Advanced topics

Personally, I see the remaining chapters as advanced topics: Deep Boltzmann machines, variational encoders, GANs and introduction to reinforcement learning. Probably exception of deep backpropagation in Chapter 9. I would say what is now known as deep learning now was the inception of the architectures mentioned in sections 9.1 till 9.7.

Glossary, basic linear algebra and statistics

Appendices provide a fantastic conceptual introduction to jargon and basics to main mathematical techniques. Of course, this isn't a replacement to fully-fledged linear algebra and statistics book but it provides immediate concise explanations.

Not a cookbook: Not import tensorflow as tf book

One other crucial advantage of this book is that it is definitely not a cookbook. Unfortunately, almost all books related to deep learning are written in a cookbook style. This book is not. However, it is supplemented by full implementation in a repository supporting each chapter, URL here.


This little book archives so much with down to earth approach with introducing basic concepts with a respectful attitude, assuming the reader is very smart but inexperience in the field. If you are a beginner or even experienced research scientist this is a must-have book.  I still see this book as an academic book and can be used in upper-undergraduate class as the main book in an elective such as
"Mathematics of Deep Learning".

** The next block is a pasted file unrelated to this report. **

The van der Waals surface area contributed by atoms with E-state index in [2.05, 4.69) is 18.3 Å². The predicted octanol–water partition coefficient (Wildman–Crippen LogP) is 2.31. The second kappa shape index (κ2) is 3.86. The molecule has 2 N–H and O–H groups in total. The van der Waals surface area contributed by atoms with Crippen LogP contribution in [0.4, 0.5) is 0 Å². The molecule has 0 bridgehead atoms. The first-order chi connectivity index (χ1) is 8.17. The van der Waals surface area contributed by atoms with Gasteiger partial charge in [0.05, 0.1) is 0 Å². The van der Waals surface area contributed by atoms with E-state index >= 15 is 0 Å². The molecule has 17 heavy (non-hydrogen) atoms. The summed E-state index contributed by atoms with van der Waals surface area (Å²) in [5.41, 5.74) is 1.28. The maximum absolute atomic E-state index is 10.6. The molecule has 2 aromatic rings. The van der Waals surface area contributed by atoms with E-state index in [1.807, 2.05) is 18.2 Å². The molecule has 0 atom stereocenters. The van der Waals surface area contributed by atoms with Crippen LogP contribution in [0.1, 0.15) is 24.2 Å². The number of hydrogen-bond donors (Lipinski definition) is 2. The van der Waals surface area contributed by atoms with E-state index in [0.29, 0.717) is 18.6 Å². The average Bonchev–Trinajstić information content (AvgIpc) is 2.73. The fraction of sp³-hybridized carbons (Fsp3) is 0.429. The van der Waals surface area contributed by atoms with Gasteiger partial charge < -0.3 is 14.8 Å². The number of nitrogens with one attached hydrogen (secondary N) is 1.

Enjoy reading and learning from this book. Thank you, Dr Stone, for your efforts on making academic books more accessible.

Disclosure: I received a review copy of the book but I have bought another copy for a family member. 

Sunday, 22 March 2020

Computational Epidemiology and Data Scientists: Don't post analysis on outbreak arbitrarily


Many data scientist are trained or experienced in using tools to do statistical modelling, forecasting or machine learning solutions, this doesn't necessarily mean that they should just jump out and do an ad-hoc analysis on the available public data on the covid19 outbreak and draw policy conclusions and publish them in their blogs or the other medium.  Rule of thumb of doing such thing you should have at least one published paper, article or software solution related to outbreaks appeared before December 2019. Please be considerate, epidemiological modelling is not merely fitting exponential distribution.

Please refrain on posting a blog or similar posts on infection modelling and giving advice out of your ad-hoc data analysis you did over your lunch-break, if you have not worked on computational epidemiology before. There is a vast academic literature on computational epidemiology. Let people experts in those fields express their modelling efforts first. Let us value expertise in an area.

Appendix: Computational epidemiology introductory resources

Here we provide, limited pointers to computational epidemiology literature. Google Scholar is your friend to find many more resources.

  • Computational Epidemiology